Alan Whiting, the executive director of the UK Treasury’s regulation and compliance department, wrote the LME rule-book and even he conceded in 1998 that “while the exchange does not seek to favour shorts, backwardation limits do penalise longs, whereas there is currently no equivalent financial penalty on the misuse of dominant short positions.” (“Market Aberrations: The Way Forward”, October 1998)

The LME explored the possibility of imposing penal margins on dominant shorts but that would require a determination of when a short position is “abusive”, a semantic and regulatory dead-end.

The nickel market’s independent decision to impose its own penal margins on Tsingshan, the trigger for this whole sorry saga, underlines the regulatory dilemma of how to handle a big commodity short position held by a big industry player.

Wild metals

Nickel’s breakdown is intricately tied up with the current crisis in Ukraine, specifically concern around the continued supply of Russian metal to the European physical and LME storage markets.

The exchange cited “geo-political news flow” as one reason for its decision to suspend the contract and what Russia calls its “special operation” in Ukraine is undoubtedly one reason all six core LME contracts are now in special measures.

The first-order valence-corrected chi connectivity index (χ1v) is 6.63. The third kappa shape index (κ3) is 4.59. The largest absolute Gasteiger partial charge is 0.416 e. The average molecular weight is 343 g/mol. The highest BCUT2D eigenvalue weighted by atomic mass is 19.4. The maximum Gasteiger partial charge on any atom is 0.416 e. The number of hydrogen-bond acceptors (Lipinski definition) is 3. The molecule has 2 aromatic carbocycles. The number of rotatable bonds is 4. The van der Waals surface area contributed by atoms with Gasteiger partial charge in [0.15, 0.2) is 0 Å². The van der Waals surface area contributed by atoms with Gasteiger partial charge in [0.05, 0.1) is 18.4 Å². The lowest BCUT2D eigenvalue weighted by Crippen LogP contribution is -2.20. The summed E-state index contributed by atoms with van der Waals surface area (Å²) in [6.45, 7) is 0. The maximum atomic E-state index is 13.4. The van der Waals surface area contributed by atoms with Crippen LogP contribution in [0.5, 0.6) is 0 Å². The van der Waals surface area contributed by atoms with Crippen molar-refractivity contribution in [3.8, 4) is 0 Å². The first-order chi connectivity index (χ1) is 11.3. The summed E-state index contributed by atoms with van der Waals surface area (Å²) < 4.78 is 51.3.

Column: LME rips up its free-market rule-book to tame wild metals | Reuters

But Doctor Copper turned wild in October last year, forcing the LME to intervene in its flagship metals contract as available stocks fell to just 14,150 tonnes.

Tin spreads had already gone stratospheric at the start of 2021, the cash premium flexing out to an extraordinary $6,500 per tonne.

Indeed, measured by time-spread turbulence, every LME metal has become much more unstable since the pandemic as global supply-chains have buckled.

Metals such as tin are now pricing in genuine supply scarcity. LME tin took some collateral damage from the nickel suspension, tumbling 21% on March 9. But at a current $41,680 it would still be off any historical chart.

If you believe Goldman Sachs, copper is also heading for scarcity as government spending on green infrastructure accelerates pandemic recovery.

Look beyond the LME and both lithium and cobalt prices have also been on a tear as a rapidly expanding battery supply chain stocks up. Indeed, it was the battery pull on LME nickel stocks that laid the foundations for the short squeeze.

There has been a lot of talk about a metals supercycle and it was starting to take tangible form even before markets had to factor in the possible loss, or at least diversion, of Russian supply.

Higher demand means higher prices and they come with higher volatility.

The LME’s history of laissez-faire regulation rested on an assumption that markets could efficiently be left to price themselves barring the occasional “aberration” requiring intervention.

The synchronised price turbulence across all six base metal contracts challenges that assumption to the core.

That’s why the LME has ripped up the old rule-book. Changed metal markets need a change in rules.

There are some who think it might be time to rip up the LME after last week’s rolling fiasco but the underlying pricing risk won’t go away. Indeed, if the last year is a taster of the metals cycle to come, it’s only going to increase.

(Editing by Kirsten Donovan)